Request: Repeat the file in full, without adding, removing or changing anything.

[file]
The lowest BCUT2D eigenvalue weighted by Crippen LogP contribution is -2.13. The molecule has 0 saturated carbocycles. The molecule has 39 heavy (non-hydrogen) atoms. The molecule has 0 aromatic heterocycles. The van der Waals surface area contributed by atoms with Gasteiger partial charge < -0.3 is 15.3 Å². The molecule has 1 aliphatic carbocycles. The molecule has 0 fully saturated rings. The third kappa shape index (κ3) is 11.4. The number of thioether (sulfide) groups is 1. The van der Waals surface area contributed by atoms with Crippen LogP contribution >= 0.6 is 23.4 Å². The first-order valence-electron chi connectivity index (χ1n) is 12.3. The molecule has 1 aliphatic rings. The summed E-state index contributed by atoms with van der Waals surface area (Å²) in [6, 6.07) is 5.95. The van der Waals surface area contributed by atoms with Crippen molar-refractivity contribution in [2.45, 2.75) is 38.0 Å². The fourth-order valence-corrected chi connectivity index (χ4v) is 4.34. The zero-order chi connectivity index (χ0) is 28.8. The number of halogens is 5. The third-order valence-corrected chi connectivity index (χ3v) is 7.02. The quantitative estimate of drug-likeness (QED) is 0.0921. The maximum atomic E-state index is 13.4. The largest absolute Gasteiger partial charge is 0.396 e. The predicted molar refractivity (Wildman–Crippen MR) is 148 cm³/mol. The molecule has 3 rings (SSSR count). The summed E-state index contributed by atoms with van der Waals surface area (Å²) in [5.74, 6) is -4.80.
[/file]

The lowest BCUT2D eigenvalue weighted by Crippen LogP contribution is -2.13. The molecule has 0 saturated carbocycles. The molecule has 39 heavy (non-hydrogen) atoms. The molecule has 0 aromatic heterocycles. The van der Waals surface area contributed by atoms with Gasteiger partial charge < -0.3 is 15.3 Å². The molecule has 1 aliphatic carbocycles. The molecule has 0 fully saturated rings. The third kappa shape index (κ3) is 11.4. The number of thioether (sulfide) groups is 1. The van der Waals surface area contributed by atoms with Crippen LogP contribution >= 0.6 is 23.4 Å². The first-order valence-electron chi connectivity index (χ1n) is 12.3. The molecule has 1 aliphatic rings. The summed E-state index contributed by atoms with van der Waals surface area (Å²) in [6, 6.07) is 5.95. The van der Waals surface area contributed by atoms with Crippen molar-refractivity contribution in [2.45, 2.75) is 38.0 Å². The fourth-order valence-corrected chi connectivity index (χ4v) is 4.34. The zero-order chi connectivity index (χ0) is 28.8. The number of halogens is 5. The third-order valence-corrected chi connectivity index (χ3v) is 7.02. The quantitative estimate of drug-likeness (QED) is 0.0921. The maximum atomic E-state index is 13.4. The largest absolute Gasteiger partial charge is 0.396 e. The predicted molar refractivity (Wildman–Crippen MR) is 148 cm³/mol. The molecule has 3 rings (SSSR count). The summed E-state index contributed by atoms with van der Waals surface area (Å²) in [5.74, 6) is -4.80.